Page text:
Former Secretary of Defense Donald Rumsfeld famously ridiculed the nations of the European Union as “old Europe” but they are way ahead of the rest of the world when it comes to New Energy.
While U.S. offshore wind developers are still trapped in regulatory hell, wind power builders in Europe (and, to a lesser extent, in China) have begun installing turbines in coastal waters and turning into electricity the winds over the ocean that are, as anybody who has been to the beach or on the sea can attest, stronger and steadier than those onshore.
Although lagging behind, U.S. offshore wind builders are studying their assets. As Maryland’s Offshore Wind Power Potential makes clear by its detailed examination of one state’s calculated capacity, those untapped assets are immense. ::continue::
This preliminary assessment of the social, ecological, and economic feasibility of developing Maryland’s offshore wind power concluded that just the state’s near-coast winds – and not even including the winds in the Chesapeake Bay – could supply two-thirds of its electricity, working only with turbine technology already in use.
Three-fourths of Maryland’s presently harvestable near-shore wind is enough to supply the 3,900 megawatts of wind energy the state’s Renewable Electricity Standard allows (18%) toward meeting its total 2022 (22.5%) requirement for electricity from New Energy sources.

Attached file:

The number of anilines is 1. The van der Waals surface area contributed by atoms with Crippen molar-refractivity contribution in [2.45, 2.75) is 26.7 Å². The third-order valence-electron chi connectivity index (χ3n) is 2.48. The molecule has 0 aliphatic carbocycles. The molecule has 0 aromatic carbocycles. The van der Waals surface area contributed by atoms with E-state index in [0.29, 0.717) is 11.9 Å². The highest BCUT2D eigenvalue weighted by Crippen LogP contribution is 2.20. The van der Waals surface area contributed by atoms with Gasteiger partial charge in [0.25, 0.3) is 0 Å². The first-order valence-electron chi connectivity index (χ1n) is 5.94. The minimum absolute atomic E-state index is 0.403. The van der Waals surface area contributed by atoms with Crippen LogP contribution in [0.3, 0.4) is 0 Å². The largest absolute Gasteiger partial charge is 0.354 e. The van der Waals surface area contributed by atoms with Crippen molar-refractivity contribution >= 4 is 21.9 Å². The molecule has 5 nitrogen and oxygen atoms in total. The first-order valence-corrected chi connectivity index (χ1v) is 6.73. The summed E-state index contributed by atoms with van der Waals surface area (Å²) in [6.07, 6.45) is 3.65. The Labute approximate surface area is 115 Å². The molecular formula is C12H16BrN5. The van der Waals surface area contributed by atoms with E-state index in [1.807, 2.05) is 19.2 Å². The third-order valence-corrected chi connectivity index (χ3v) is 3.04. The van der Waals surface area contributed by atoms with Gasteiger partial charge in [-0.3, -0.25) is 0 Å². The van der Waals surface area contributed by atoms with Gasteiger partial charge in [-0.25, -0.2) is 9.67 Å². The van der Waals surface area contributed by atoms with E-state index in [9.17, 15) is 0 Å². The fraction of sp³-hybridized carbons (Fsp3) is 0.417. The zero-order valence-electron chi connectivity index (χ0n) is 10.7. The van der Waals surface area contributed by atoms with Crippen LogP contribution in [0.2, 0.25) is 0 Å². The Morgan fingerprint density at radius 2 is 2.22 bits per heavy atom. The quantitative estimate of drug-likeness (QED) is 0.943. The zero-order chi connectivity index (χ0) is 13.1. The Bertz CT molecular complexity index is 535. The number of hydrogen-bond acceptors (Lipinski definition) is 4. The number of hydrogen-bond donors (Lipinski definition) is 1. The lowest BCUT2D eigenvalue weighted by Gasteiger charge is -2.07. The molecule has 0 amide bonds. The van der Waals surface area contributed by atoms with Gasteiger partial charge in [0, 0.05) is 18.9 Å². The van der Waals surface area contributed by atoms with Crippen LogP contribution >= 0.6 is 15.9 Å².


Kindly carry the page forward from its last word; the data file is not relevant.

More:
With deeper water offshore wind technologies now being tested, the state’s ocean wind could supply almost twice the electricity (179%) it consumes, which means it could sell to other states enough wind-generated electricity to pay for four-fifths of what it uses.
Most relevantly to today’s circumstances, developing Maryland’s offshore wind assets is likely to boost the state’s economy with employment and small business revenues coming from construction, operations and maintenance, supply chain, and turbine manufacturing.
This post is based on Study boosts notion of offshore wind production; Abell Foundation says turbine operation could generate jobs, too, Timothy B. Wheeler, February 9, 2010, Baltimore Sun